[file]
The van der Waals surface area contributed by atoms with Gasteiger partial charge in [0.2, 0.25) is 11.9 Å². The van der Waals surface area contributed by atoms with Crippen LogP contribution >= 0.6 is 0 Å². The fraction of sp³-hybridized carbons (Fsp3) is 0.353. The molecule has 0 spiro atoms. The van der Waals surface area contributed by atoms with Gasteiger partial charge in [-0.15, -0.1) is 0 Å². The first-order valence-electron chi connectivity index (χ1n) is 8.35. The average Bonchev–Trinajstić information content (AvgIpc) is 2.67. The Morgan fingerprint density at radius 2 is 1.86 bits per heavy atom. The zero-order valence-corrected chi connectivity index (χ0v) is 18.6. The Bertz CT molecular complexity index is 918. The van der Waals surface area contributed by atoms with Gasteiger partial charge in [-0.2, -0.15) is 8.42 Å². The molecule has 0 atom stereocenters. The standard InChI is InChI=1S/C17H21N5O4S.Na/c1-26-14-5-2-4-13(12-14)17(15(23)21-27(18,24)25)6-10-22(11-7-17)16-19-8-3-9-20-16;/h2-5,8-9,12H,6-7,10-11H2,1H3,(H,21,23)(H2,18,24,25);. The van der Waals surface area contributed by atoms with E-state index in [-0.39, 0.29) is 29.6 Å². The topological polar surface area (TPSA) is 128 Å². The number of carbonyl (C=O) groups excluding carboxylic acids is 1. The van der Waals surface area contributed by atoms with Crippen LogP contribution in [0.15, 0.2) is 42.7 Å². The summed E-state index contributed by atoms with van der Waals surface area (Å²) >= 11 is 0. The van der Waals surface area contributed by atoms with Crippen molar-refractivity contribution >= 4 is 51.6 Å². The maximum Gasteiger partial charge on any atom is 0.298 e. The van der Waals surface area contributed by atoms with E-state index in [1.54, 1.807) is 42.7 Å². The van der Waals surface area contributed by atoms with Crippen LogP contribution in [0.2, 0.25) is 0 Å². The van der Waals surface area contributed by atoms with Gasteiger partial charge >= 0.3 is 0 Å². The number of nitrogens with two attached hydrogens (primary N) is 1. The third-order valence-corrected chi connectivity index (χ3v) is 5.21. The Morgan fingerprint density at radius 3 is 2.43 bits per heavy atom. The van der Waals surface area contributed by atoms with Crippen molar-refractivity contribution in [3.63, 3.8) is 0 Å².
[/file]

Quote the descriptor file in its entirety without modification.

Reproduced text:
The van der Waals surface area contributed by atoms with Gasteiger partial charge in [0.2, 0.25) is 11.9 Å². The van der Waals surface area contributed by atoms with Crippen LogP contribution >= 0.6 is 0 Å². The fraction of sp³-hybridized carbons (Fsp3) is 0.353. The molecule has 0 spiro atoms. The van der Waals surface area contributed by atoms with Gasteiger partial charge in [-0.15, -0.1) is 0 Å². The first-order valence-electron chi connectivity index (χ1n) is 8.35. The average Bonchev–Trinajstić information content (AvgIpc) is 2.67. The Morgan fingerprint density at radius 2 is 1.86 bits per heavy atom. The zero-order valence-corrected chi connectivity index (χ0v) is 18.6. The Bertz CT molecular complexity index is 918. The van der Waals surface area contributed by atoms with Gasteiger partial charge in [-0.2, -0.15) is 8.42 Å². The molecule has 0 atom stereocenters. The standard InChI is InChI=1S/C17H21N5O4S.Na/c1-26-14-5-2-4-13(12-14)17(15(23)21-27(18,24)25)6-10-22(11-7-17)16-19-8-3-9-20-16;/h2-5,8-9,12H,6-7,10-11H2,1H3,(H,21,23)(H2,18,24,25);. The van der Waals surface area contributed by atoms with E-state index in [-0.39, 0.29) is 29.6 Å². The topological polar surface area (TPSA) is 128 Å². The number of carbonyl (C=O) groups excluding carboxylic acids is 1. The van der Waals surface area contributed by atoms with Crippen LogP contribution in [0.15, 0.2) is 42.7 Å². The summed E-state index contributed by atoms with van der Waals surface area (Å²) >= 11 is 0. The van der Waals surface area contributed by atoms with Crippen molar-refractivity contribution >= 4 is 51.6 Å². The maximum Gasteiger partial charge on any atom is 0.298 e. The van der Waals surface area contributed by atoms with E-state index in [1.54, 1.807) is 42.7 Å². The van der Waals surface area contributed by atoms with Crippen LogP contribution in [0.2, 0.25) is 0 Å². The van der Waals surface area contributed by atoms with Gasteiger partial charge >= 0.3 is 0 Å². The number of nitrogens with two attached hydrogens (primary N) is 1. The third-order valence-corrected chi connectivity index (χ3v) is 5.21. The Morgan fingerprint density at radius 3 is 2.43 bits per heavy atom. The van der Waals surface area contributed by atoms with Crippen molar-refractivity contribution in [3.63, 3.8) is 0 Å².